James Dondero, co-founder and president of the $18 billion asset manager Highland Capital Management, claimed in court that despite allegedly earning more than $36 million in 2010, several pending lawsuits against the firm have rendered him insolvent under the court’s accounting rules. The bitter, two-year divorce battle — which has seen his one-time partner testify for the 33-year-old wife, Rebecca Dondero — went to trial Wednesday. The battle has captured the attention of hedge-fund titans from coast to coast, not only because Dondero refused to settle short of a trial and risk embarrassing testimony in court — but because a casual conversation between him and Patrick Daugherty, the former partner, resulted in Dondero getting slammed at a hearing last year. Daugherty testified for the wife that Dondero told him he planned to try and hide assets just to stiff Rebecca on the pre-nup. Daugherty also claims in court papers that Dondero asked him to lie at an earlier hearing and tell the court Dondero was not hiding assets. “Dondero [attempted] to help Daugherty remember how he should testify regarding his wife, suggesting that it was Daugherty’s idea that he pay his wife nothing and that Daugherty referred to Dondero’s wife as a whore,” court papers claim. Daugherty hung up on Dondero when he made the request, court papers claim.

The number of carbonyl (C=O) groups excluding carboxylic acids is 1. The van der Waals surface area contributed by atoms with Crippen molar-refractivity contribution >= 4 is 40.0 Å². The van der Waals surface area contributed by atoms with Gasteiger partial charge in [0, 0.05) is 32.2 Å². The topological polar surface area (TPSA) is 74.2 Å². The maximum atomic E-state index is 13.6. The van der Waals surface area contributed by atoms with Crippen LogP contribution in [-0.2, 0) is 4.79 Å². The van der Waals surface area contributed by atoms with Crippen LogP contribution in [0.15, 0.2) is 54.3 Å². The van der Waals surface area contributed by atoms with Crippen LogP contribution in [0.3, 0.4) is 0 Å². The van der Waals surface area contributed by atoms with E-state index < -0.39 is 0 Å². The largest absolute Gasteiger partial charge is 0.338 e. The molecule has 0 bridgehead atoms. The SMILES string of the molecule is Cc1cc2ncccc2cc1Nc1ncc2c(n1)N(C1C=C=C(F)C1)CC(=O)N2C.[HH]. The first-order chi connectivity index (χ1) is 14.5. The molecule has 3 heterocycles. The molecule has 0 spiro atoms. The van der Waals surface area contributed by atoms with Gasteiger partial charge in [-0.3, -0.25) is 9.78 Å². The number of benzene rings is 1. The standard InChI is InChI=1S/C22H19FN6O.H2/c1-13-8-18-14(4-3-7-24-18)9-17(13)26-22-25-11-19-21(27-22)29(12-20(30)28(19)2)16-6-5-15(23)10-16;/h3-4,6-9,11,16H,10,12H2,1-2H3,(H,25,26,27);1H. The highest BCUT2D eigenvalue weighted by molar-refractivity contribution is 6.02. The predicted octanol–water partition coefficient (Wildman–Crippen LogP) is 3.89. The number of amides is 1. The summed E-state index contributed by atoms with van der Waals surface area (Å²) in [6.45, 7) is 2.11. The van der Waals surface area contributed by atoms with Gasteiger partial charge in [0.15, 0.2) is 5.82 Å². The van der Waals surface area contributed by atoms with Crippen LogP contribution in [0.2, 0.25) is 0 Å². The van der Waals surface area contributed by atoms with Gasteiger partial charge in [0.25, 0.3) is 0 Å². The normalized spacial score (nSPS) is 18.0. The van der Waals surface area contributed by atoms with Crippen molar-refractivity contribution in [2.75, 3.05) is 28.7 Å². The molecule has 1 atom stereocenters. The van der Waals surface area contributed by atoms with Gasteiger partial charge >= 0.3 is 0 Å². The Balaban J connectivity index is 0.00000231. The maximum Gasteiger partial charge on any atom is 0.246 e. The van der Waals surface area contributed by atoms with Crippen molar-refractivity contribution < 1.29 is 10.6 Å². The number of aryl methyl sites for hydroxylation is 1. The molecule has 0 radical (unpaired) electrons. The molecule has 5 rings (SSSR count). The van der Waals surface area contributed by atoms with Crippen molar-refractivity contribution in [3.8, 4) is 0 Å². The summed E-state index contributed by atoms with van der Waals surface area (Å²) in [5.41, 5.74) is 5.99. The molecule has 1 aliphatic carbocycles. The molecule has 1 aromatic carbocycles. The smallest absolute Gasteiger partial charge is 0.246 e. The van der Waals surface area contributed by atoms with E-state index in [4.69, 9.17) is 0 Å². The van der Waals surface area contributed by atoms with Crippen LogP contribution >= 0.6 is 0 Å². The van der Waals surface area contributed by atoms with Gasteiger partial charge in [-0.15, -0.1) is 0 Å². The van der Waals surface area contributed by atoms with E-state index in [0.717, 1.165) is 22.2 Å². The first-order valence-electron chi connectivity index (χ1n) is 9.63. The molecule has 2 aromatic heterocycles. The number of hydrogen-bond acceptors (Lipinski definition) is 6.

Lehman sues Giants Stadium over swap contracts gone sour (NYP)
The case goes back to 2008, when Lehman’s historic collapse served as a key catalyst to the global financial crisis...The lawsuit came about as Lehman and Giants Stadium could not agree on the settlement amount of two swap contracts after the investment bank filed for bankruptcy. The swap contracts, mostly underwritten by Lehman Brothers, were intended to hedge interest rate risks on about $650 million in bonds issued by the Giants entity. When the swaps were terminated in September 2008, at a time Lehman filed for bankruptcy, Giants Stadium “undertook a contorted plan” to avoid paying millions of dollars, the investment bank said in a lawsuit on Wednesday. Giants Stadium estimated that Lehman owed it about $301 million after the termination of the swaps contracts, a figure disputed by Lehman, the filing said. Later, Boston-based Baupost Group LLC, one of the world’s biggest hedge funds, bought the Giants Stadium claims against the Lehman estate and in turn sought to amend its claims to about $585 million for each contract, the lawsuit said. Lehman said the swaps were about $60 million in its favor just days before it filed for Chapter 11. On Wednesday, Lehman sought damages of no less than $94 million plus interest, after what is says was the “proper calculation” of the settlement amount of the swaps.

UBS Probed Over Disclosure of Restructuring, Settlement (WSJ)